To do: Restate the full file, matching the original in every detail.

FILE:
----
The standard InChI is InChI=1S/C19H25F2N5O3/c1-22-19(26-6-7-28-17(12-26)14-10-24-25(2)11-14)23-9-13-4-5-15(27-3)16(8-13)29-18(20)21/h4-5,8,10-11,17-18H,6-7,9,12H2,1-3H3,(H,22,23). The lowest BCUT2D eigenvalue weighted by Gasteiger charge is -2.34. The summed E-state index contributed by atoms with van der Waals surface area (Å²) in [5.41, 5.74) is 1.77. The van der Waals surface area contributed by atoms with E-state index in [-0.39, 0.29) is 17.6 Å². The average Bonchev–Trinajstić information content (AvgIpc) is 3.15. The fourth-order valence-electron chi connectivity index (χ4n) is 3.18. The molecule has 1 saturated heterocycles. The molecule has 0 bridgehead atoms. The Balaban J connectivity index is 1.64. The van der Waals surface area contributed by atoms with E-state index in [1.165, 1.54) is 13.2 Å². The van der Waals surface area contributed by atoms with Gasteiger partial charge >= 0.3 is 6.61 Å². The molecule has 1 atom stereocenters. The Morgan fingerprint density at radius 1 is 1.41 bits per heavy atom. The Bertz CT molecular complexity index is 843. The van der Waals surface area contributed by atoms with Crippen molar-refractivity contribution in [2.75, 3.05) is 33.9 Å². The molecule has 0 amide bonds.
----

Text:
The standard InChI is InChI=1S/C19H25F2N5O3/c1-22-19(26-6-7-28-17(12-26)14-10-24-25(2)11-14)23-9-13-4-5-15(27-3)16(8-13)29-18(20)21/h4-5,8,10-11,17-18H,6-7,9,12H2,1-3H3,(H,22,23). The lowest BCUT2D eigenvalue weighted by Gasteiger charge is -2.34. The summed E-state index contributed by atoms with van der Waals surface area (Å²) in [5.41, 5.74) is 1.77. The van der Waals surface area contributed by atoms with E-state index in [-0.39, 0.29) is 17.6 Å². The average Bonchev–Trinajstić information content (AvgIpc) is 3.15. The fourth-order valence-electron chi connectivity index (χ4n) is 3.18. The molecule has 1 saturated heterocycles. The molecule has 0 bridgehead atoms. The Balaban J connectivity index is 1.64. The van der Waals surface area contributed by atoms with E-state index in [1.165, 1.54) is 13.2 Å². The van der Waals surface area contributed by atoms with Gasteiger partial charge >= 0.3 is 6.61 Å². The molecule has 1 atom stereocenters. The Morgan fingerprint density at radius 1 is 1.41 bits per heavy atom. The Bertz CT molecular complexity index is 843. The van der Waals surface area contributed by atoms with Crippen molar-refractivity contribution in [2.75, 3.05) is 33.9 Å². The molecule has 0 amide bonds.